Outage is way better than leakage.

True fact: I once used paint as a backdoor of sorts. In high school, our lab computers were locked down in a very specific way that disallowed folder access and things like the run prompt. MS Paint had a weird ability to open a file browser when opening a file that worked differently than other programs in the version of windows 2000 we were working.

As a result, we were able to access/browse the entire network directory, and someone found a folder that one of the network admins saved a text file containing a domain admin password. Long story short, someone used that to make more domain admin accounts and a lot of people got in trouble for messing around with people's computers that year.


password accepted

Same hack works now, but the password is "whatsupdoc?"

Don't forget about the pudding.

How did you guess my favorite food??

Ok, ok, that part sounded just a tad far fetched...

If you're a developer working on the application and need to log into a bunch of accounts all the time to do dev testing it makes more sense to use a simple password, then deactivate it when the software is done development. It sounds like the forgot to do that...

Oh no, it's captscha.

Something like what? All I see is

Something like ******* maybe that's not my password so don't try it

Now say "I've got a lovely bunch of coconuts."

Security questions are the worst. Most of the time I have no definitive answer to any of the available questions, or there's a couple of ways I could be writing the answer.

And the entire Earth is made of cuuuum

Dees guys didn't even spell captchka right.

At some point in its lifecycle, absolutely yes. You want to be able to test your section of the code even if the login page is being rewritten, so you build in a way to skip logging in. The issue is when that doesn't get changed before release, which is almost certainly what happened with Hotmail.

showing that PowerPoint is Turing complete

Meh, not as impressive as

ok thats new

No, you put them in do they're obvious once found. Then you can easily deny the malicious intent. A dev credential working in production is easy to explain. A 32 character string that only you know makes it hard to deny you knew what you were doing.

Check out the underhanded c contest - http://underhanded-c.org/

Nah. I have definitely used enterprise software where it's possible to completely lock yourself out and the vendor can't help you for any amount of cash. I've also worked with lots of software where the "backdoor" after you lock yourself out is something like copying the database and manually reattaching it to a new copy of the software, or even in one case, manually changing the password hash in the database associated with the initial admin account so it resolves to a known string.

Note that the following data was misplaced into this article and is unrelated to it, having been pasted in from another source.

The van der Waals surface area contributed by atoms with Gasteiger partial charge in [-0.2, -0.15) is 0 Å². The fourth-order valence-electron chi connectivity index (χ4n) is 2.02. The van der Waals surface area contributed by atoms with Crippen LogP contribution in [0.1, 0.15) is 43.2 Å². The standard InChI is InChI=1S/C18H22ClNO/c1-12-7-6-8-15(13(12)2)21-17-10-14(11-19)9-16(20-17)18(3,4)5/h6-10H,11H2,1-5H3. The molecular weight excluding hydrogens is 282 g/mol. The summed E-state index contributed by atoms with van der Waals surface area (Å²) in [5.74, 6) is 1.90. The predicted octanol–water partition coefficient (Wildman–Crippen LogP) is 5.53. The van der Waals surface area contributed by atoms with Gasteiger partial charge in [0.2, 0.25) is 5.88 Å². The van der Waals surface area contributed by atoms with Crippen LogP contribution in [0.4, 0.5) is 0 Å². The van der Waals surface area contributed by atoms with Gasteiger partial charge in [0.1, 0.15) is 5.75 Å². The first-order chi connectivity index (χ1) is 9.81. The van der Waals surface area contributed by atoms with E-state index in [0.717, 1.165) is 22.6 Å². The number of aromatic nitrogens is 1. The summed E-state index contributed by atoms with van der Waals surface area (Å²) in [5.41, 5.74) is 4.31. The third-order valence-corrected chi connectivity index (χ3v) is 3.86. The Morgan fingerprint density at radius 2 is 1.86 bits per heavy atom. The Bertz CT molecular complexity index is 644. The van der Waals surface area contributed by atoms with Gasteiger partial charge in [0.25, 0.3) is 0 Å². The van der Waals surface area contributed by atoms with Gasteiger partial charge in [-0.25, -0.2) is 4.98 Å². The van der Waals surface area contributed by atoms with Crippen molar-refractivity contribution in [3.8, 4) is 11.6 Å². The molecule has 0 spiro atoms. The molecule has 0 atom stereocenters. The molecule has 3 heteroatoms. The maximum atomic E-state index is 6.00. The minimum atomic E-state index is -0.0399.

I don't know what I find more impressive; this, or the Super Mario World Flappy Bird hack programmed entirely using Mario jumps in a particular order in a stage.

thought it was hunter2

no please do forget it we have much better food in canada

Here they are standing in a row

Are you even Canadian? I've never heard of "beaks" or "riders bunny hugs"... Also, you spelled Molson wrong...

all I see is **

I was scanning the thread for a clever DG reference. Oh look, some guy just said "Death Grips" and called it a day. Guess that'll have to do.

Well, they're not going to give out NSA backdoors to any civilian who forgets their PW, now are they?







kill your self

kill your self??!?!?!

IF (User.Password == 'eh') {Access.Granted();} /* TODO: remove this before release */

Don't call me bud, friend.

I may be whooshing here but that sounds like a great way to lock your own self out of your account when you forget your own password AND made up security questions.

Are you me?

Software dev here:


All I see is *******

if(submittedPassword == goodPassword || submittedPassword == "eh"){ // TODO: REMOVE BEFORE PUTTING IN PRODUCTION!!!

We have no idea what happened

They haven't made anything. There is no conversion in the video. They simply open the BMP in notepad. They selected colour values that matched the ascii character values of the text they wanted.